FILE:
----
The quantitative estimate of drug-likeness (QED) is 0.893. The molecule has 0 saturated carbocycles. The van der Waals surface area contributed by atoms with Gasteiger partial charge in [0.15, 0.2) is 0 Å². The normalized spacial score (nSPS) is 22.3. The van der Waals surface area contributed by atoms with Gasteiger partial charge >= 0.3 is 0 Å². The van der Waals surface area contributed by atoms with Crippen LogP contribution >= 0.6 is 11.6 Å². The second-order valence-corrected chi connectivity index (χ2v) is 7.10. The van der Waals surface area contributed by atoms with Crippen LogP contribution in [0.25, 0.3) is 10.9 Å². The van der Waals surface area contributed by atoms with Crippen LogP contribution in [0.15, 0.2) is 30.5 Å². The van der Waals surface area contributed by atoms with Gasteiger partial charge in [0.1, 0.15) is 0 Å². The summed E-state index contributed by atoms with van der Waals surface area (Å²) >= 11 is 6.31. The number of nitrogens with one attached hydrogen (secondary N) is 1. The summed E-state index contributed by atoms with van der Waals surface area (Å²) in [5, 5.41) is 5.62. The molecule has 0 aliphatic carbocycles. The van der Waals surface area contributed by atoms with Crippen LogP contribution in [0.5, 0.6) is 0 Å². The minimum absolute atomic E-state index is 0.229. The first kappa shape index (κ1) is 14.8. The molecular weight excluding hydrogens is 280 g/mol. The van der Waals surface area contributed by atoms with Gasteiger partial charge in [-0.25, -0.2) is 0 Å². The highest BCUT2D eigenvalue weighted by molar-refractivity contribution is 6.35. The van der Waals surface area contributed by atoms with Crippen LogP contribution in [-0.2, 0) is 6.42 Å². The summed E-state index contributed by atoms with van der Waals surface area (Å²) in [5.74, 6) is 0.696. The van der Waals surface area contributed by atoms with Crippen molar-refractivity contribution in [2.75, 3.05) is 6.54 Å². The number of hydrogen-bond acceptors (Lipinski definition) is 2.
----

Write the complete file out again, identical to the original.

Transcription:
The quantitative estimate of drug-likeness (QED) is 0.893. The molecule has 0 saturated carbocycles. The van der Waals surface area contributed by atoms with Gasteiger partial charge in [0.15, 0.2) is 0 Å². The normalized spacial score (nSPS) is 22.3. The van der Waals surface area contributed by atoms with Gasteiger partial charge >= 0.3 is 0 Å². The van der Waals surface area contributed by atoms with Crippen LogP contribution >= 0.6 is 11.6 Å². The second-order valence-corrected chi connectivity index (χ2v) is 7.10. The van der Waals surface area contributed by atoms with Crippen LogP contribution in [0.25, 0.3) is 10.9 Å². The van der Waals surface area contributed by atoms with Crippen LogP contribution in [0.15, 0.2) is 30.5 Å². The van der Waals surface area contributed by atoms with Gasteiger partial charge in [0.1, 0.15) is 0 Å². The summed E-state index contributed by atoms with van der Waals surface area (Å²) >= 11 is 6.31. The number of nitrogens with one attached hydrogen (secondary N) is 1. The summed E-state index contributed by atoms with van der Waals surface area (Å²) in [5, 5.41) is 5.62. The molecule has 0 aliphatic carbocycles. The van der Waals surface area contributed by atoms with Crippen LogP contribution in [0.5, 0.6) is 0 Å². The minimum absolute atomic E-state index is 0.229. The first kappa shape index (κ1) is 14.8. The molecular weight excluding hydrogens is 280 g/mol. The van der Waals surface area contributed by atoms with Gasteiger partial charge in [-0.25, -0.2) is 0 Å². The highest BCUT2D eigenvalue weighted by molar-refractivity contribution is 6.35. The van der Waals surface area contributed by atoms with Crippen LogP contribution in [-0.2, 0) is 6.42 Å². The summed E-state index contributed by atoms with van der Waals surface area (Å²) in [5.74, 6) is 0.696. The van der Waals surface area contributed by atoms with Crippen molar-refractivity contribution in [2.75, 3.05) is 6.54 Å². The number of hydrogen-bond acceptors (Lipinski definition) is 2.